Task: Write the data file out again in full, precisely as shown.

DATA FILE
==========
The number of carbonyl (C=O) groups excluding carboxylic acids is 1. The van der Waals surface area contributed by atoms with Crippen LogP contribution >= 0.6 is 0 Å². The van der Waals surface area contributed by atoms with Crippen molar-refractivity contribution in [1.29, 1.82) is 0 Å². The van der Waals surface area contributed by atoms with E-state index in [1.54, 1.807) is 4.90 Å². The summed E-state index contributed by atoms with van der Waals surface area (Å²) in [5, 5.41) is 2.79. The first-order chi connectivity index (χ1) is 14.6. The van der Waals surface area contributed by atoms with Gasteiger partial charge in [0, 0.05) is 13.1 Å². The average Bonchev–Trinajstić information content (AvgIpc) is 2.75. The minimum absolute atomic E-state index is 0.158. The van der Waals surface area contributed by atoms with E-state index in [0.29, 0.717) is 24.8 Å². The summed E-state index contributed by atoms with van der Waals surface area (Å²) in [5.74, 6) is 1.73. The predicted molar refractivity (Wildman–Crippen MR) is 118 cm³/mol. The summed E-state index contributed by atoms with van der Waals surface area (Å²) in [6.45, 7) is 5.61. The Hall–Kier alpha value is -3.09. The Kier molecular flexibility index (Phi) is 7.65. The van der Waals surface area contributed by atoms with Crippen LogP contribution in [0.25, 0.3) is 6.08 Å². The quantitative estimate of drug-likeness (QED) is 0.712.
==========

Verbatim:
The number of carbonyl (C=O) groups excluding carboxylic acids is 1. The van der Waals surface area contributed by atoms with Crippen LogP contribution >= 0.6 is 0 Å². The van der Waals surface area contributed by atoms with Crippen molar-refractivity contribution in [1.29, 1.82) is 0 Å². The van der Waals surface area contributed by atoms with E-state index in [1.54, 1.807) is 4.90 Å². The summed E-state index contributed by atoms with van der Waals surface area (Å²) in [5, 5.41) is 2.79. The first-order chi connectivity index (χ1) is 14.6. The van der Waals surface area contributed by atoms with Gasteiger partial charge in [0, 0.05) is 13.1 Å². The average Bonchev–Trinajstić information content (AvgIpc) is 2.75. The minimum absolute atomic E-state index is 0.158. The van der Waals surface area contributed by atoms with E-state index in [0.29, 0.717) is 24.8 Å². The summed E-state index contributed by atoms with van der Waals surface area (Å²) in [5.74, 6) is 1.73. The predicted molar refractivity (Wildman–Crippen MR) is 118 cm³/mol. The summed E-state index contributed by atoms with van der Waals surface area (Å²) in [6.45, 7) is 5.61. The Hall–Kier alpha value is -3.09. The Kier molecular flexibility index (Phi) is 7.65. The van der Waals surface area contributed by atoms with Crippen LogP contribution in [0.25, 0.3) is 6.08 Å². The quantitative estimate of drug-likeness (QED) is 0.712.